The next destination of this tour of the Manx Electric Railway is the village of Laxey. During festivals on the railways there is usually something happening there be it an exhibit, a movement of unusual equipment, or just the normal interchange of passengers with the Snaefell Mountain Railway. If you are there before a Manx Electric train arrives you can usually get some decent roster shots of the Snaefell Mountain cars as they lay over on their sidings; and if you are patient an image of the Manx Electric Railway cars without passengers milling around is possible; but I would counsel you not to plan on shooting at the station instead walk out to the level crossing of the coast road near Ham and Egg Terrace. That said, if the sun is right there are good images to be had of northbound trains at the north end of the Laxey Viaduct from the south end of the station grounds by the church.
By walking out of the station area and crossing the coast road you have opened up a wider angle for your camera to capture, and one that is generally not as heavily populated as the station area. I do not recommend shooting in this ‘throat’ area as there are limited clearances, particularly by the Mines Tavern (do go in and see their bar, it is worth it!).
If you stand north of the tracks on the level crossing you can look down the throat of Laxey station, at this point there are three tracks; the easternmost pair is the three foot gauge ones of the Manx Electric Railway, the westernmost track is the forty-two inch gauge of the Snaefell Mountain Railway. Equipment of both of these railways can be captured at this location.
I would next move about one hundred yards up the line to a place called ‘Dumbell’s Terrace’. It was actually named after the bank that financed the Manx Electric Railway in its early years and is no reflection on the residents and visiting tramway enthusiasts. I should note that both the Manx Electric Railway and the coast road execute horseshoe curves at the north end of the curve both the electric railway and the coast highway begin to climb. The tramway crosses the coast road at both ends of the chord and is located on the ‘west’ side of the road in this area. There is a siding on the railway in this location; there are good clear areas to photograph the Manx Electric Railway in this area.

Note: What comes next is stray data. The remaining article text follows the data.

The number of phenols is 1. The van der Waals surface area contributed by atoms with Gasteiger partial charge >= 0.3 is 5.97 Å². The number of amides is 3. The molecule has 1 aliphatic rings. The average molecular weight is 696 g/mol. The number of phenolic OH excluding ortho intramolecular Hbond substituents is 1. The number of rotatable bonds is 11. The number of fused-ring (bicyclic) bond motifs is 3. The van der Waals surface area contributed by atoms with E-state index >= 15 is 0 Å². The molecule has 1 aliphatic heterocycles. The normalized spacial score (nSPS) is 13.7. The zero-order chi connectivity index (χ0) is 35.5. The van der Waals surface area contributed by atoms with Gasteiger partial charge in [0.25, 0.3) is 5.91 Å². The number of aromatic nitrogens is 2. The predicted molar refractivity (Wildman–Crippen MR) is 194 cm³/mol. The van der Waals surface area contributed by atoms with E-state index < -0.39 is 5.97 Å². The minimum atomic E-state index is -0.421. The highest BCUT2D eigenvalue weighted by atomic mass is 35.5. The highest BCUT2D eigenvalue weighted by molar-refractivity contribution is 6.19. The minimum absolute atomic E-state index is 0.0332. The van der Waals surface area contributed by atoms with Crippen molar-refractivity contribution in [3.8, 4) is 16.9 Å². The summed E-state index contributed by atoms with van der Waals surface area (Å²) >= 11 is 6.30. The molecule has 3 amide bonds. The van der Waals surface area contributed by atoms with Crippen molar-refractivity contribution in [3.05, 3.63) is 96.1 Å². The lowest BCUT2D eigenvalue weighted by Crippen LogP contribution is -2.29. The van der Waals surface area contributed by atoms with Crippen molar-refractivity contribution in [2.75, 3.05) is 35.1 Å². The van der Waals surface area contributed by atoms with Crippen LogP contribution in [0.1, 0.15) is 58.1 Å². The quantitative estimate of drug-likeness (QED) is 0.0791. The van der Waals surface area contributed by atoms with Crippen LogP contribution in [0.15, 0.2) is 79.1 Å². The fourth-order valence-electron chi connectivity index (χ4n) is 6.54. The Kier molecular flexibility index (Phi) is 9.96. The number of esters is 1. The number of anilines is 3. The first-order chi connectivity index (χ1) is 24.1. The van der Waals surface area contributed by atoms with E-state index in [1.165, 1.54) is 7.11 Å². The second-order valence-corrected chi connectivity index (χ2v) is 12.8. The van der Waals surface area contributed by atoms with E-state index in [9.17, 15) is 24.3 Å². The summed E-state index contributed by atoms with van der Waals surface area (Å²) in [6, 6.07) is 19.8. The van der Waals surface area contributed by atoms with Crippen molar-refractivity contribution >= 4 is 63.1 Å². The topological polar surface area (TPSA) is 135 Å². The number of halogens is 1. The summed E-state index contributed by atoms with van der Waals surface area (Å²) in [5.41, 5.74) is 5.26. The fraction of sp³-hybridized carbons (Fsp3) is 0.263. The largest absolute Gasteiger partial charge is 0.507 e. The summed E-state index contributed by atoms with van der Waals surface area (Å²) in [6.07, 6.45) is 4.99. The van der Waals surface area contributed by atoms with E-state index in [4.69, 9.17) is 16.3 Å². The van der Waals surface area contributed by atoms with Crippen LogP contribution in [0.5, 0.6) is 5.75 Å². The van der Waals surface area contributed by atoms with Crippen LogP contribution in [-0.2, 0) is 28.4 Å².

There is an open area at Dhoon Quarry that is not bad for photography but if it is a normal weekday not a lot of trams come by. If you are on a special movement on the Manx Electric Railway; many of these specials will pause at Dhoon Quarry for enthusiasts to capture their own images. Personally after Laxey I would head to the terminal of the line at Ramsey. Do note that the photographs shown and my notes about this location are from the period prior to its redevelopment. Ramsey, which is the northern terminal of the line, is worth a visit to view the method used to move the trailer around to the other end of the train, plus it is a good opportunity to capture a roster shot or two of the train while it waits on time at the terminal.
The train arrives from Douglas and pauses at the entrance to the terminal area; passengers are detrained in the area. With the passengers off of the train the motorcar pulls forward and then reverses until it is on the southbound track next to the trailer. The conductor who is aboard the trailer then takes off the brake and gives it a push so it drifts down into the Ramsey station grounds; the conductor hopping back aboard to operate the hand brakes and stop the car. The motorcar then reverses its pole and backs down onto the trailer car, the drawbar is inserted between the two vehicles and the train and crew then wait for their departure time.
This pretty much finishes our tour of potential photographic sites along the Manx Electric Railway, but there is one more location near Ramsey that is worth a visit if you are there in the morning. That location is Walpole Drive in Ramsey where the tramway is located alongside the road. In the morning the sun is just right for to capture an image of that morning departure from Ramsey.
I confess that I have only visited the Isle of Man twice in my life so I have some serious doubts that I am worthy enough to put this material together. I am fully confident that I have the ability to start the conversation about tramway photo guides and in that spirit I offer this material.
If you feel inspired by this article and would like to provide some of your favourite photographic locations of any tramway in the British Isles please email email@example.com. We will have further instalments in this series from the Great Orme Tramway and Crich Tramway Village in the coming weeks. As always any comments or corrections please either leave a comment below or email.